Pop star Mariah Carey again has been hit with a copyright infringement lawsuit, where plaintiff Andy Stone asserts that her hit single, “All I Want For Christmas Is You,” bears a striking resemblance to his 1989 song of the same name, and is demanding millions of dollars in compensation.
Carey’s 1994 classic is not only her signature song, amassing a whopping 16 million copies in sales, but one of the world’s top-selling songs ever. It is the first and only holiday single to take home the RIAA’s coveted Diamond Award, prompting the president of the Commercial Music Group at Sony Music Entertainment, Richard Story, to dub her “the Queen of Christmas.”
Stone (known as Vince Vance & The Valiants) and his co-writer, Troy Powers’ song is substantially less successful.
While Stone’s song was not history-making, it did make some ripples. It peaked at #31 on Billboard’s Hot Country Songs chart and also #23 on the Hot 100 Airplay chart (re-named the Radio Songs chart) in 2014.
Both men believe the song’s “extensive airplay” in 1993, influenced the Carey hit and that she, her production team, and Sony Music Entertainment stole portions of their song to make the Christmas hit and should be compensated.
The plaintiffs initially filed the lawsuit in April 2021, but withdrew it in 2022. Now, represented by attorney Gerard P. Fox, who previously represented songwriters accusing Taylor Swift of copyright infringement, they have revived their legal action as the 2023 holiday season approaches, Billboard reports.
“Carey has, without licensing, palmed off these works with her incredulous origin story, as if those works were her own. Her hubris knowing no bounds, even her co-credited songwriter doesn’t believe the story she has spun. This is simply a case of actionable infringement,” the new lawsuit, which now includes Powers, reads.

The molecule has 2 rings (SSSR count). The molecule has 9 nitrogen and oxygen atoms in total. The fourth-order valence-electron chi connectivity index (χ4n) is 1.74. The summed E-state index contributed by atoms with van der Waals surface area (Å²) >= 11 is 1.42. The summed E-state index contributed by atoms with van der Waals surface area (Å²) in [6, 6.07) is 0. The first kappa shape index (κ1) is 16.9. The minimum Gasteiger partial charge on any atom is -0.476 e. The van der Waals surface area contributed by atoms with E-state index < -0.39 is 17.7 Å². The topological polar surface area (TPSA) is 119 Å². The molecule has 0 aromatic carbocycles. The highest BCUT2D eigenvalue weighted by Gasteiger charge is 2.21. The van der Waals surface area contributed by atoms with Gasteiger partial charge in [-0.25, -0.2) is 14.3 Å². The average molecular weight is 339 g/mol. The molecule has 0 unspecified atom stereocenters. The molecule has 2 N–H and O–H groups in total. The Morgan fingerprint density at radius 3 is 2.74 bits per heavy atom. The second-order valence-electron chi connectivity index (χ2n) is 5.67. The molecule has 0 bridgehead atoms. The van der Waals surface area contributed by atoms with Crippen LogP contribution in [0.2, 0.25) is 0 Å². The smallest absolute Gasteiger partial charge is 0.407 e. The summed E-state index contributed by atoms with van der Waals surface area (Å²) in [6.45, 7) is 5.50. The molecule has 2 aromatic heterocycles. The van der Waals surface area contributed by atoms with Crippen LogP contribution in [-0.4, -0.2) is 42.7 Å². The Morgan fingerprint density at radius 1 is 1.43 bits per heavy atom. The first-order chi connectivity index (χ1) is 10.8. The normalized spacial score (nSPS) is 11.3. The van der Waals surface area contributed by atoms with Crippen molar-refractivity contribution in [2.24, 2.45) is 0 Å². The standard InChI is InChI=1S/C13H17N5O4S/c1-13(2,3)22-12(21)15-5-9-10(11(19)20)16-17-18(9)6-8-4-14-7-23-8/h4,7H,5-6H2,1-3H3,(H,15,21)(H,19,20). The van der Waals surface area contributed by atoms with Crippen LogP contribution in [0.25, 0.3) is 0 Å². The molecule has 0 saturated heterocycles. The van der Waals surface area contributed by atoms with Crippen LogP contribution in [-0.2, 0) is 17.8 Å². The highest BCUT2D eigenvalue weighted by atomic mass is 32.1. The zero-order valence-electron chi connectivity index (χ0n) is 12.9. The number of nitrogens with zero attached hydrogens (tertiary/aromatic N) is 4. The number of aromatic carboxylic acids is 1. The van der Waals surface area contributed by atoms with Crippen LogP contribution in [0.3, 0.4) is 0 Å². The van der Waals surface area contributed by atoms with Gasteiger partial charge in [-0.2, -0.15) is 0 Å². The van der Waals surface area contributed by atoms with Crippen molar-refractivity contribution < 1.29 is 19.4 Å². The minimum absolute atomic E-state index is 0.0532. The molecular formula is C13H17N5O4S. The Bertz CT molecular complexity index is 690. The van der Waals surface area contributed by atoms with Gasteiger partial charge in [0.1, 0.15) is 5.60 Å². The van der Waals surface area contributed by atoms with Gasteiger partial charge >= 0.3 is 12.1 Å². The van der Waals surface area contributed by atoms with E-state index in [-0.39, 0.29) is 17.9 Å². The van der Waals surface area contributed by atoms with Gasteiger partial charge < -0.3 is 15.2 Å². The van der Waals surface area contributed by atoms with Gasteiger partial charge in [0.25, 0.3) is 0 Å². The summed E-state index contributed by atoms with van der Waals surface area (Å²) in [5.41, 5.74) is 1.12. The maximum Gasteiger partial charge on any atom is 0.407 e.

The latest civil complaint was filed on Nov. 1, in Los Angeles federal court.
According to court documents, the suing party argues that substantial similarities in melody, lyrics, and overall feel underpin the plaintiffs’ infringement claim.
“The phrase ‘all I want for Christmas is you’ may seem like a common parlance today, in 1988 it was, in context, distinctive. Moreover, the combination of the specific chord progression in the melody paired with the verbatim hook was a greater than 50% clone of Vance’s original work, in both lyric choice and chord expressions,” the lawyers argue.
Many in the public believe the lawsuit lacks merit.
Stone and Powers are seeking $20 million in damages, asserting that Carey falsely presented their works as her own without proper licensing, branding it as a clear case of actionable infringement.
Carey, who has an estimated net worth of $340 million and reportedly makes approximately $3 million a year from the song alone, has not released a statement.
Instead, she is preparing for her next tour. Leading up to the holiday season, when her song is in full rotation, Carey is engaging in a 13-date tour called “Merry Christmas One And All!” running from Nov. 15 in California to Dec. 17 at Madison Square Garden in New York.